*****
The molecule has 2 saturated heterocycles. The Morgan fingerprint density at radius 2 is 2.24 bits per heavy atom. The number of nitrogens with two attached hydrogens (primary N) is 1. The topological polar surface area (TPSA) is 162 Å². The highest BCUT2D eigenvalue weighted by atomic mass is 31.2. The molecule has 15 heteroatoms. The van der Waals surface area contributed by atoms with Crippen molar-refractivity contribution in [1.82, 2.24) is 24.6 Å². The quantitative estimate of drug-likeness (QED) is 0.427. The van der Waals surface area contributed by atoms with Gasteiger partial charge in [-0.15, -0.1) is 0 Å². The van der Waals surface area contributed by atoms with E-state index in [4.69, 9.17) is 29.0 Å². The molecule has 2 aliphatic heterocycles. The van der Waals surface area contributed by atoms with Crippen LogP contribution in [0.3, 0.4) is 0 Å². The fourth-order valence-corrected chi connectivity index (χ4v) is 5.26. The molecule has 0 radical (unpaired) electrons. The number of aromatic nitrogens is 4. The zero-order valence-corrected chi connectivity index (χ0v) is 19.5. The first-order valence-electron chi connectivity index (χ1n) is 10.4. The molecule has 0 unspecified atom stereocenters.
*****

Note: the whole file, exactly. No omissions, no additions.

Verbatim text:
The molecule has 2 saturated heterocycles. The Morgan fingerprint density at radius 2 is 2.24 bits per heavy atom. The number of nitrogens with two attached hydrogens (primary N) is 1. The topological polar surface area (TPSA) is 162 Å². The highest BCUT2D eigenvalue weighted by atomic mass is 31.2. The molecule has 15 heteroatoms. The van der Waals surface area contributed by atoms with Crippen molar-refractivity contribution in [1.82, 2.24) is 24.6 Å². The quantitative estimate of drug-likeness (QED) is 0.427. The van der Waals surface area contributed by atoms with Gasteiger partial charge in [-0.15, -0.1) is 0 Å². The van der Waals surface area contributed by atoms with E-state index in [4.69, 9.17) is 29.0 Å². The molecule has 2 aliphatic heterocycles. The van der Waals surface area contributed by atoms with Crippen LogP contribution in [0.3, 0.4) is 0 Å². The fourth-order valence-corrected chi connectivity index (χ4v) is 5.26. The molecule has 0 radical (unpaired) electrons. The number of aromatic nitrogens is 4. The zero-order valence-corrected chi connectivity index (χ0v) is 19.5. The first-order valence-electron chi connectivity index (χ1n) is 10.4. The molecule has 0 unspecified atom stereocenters.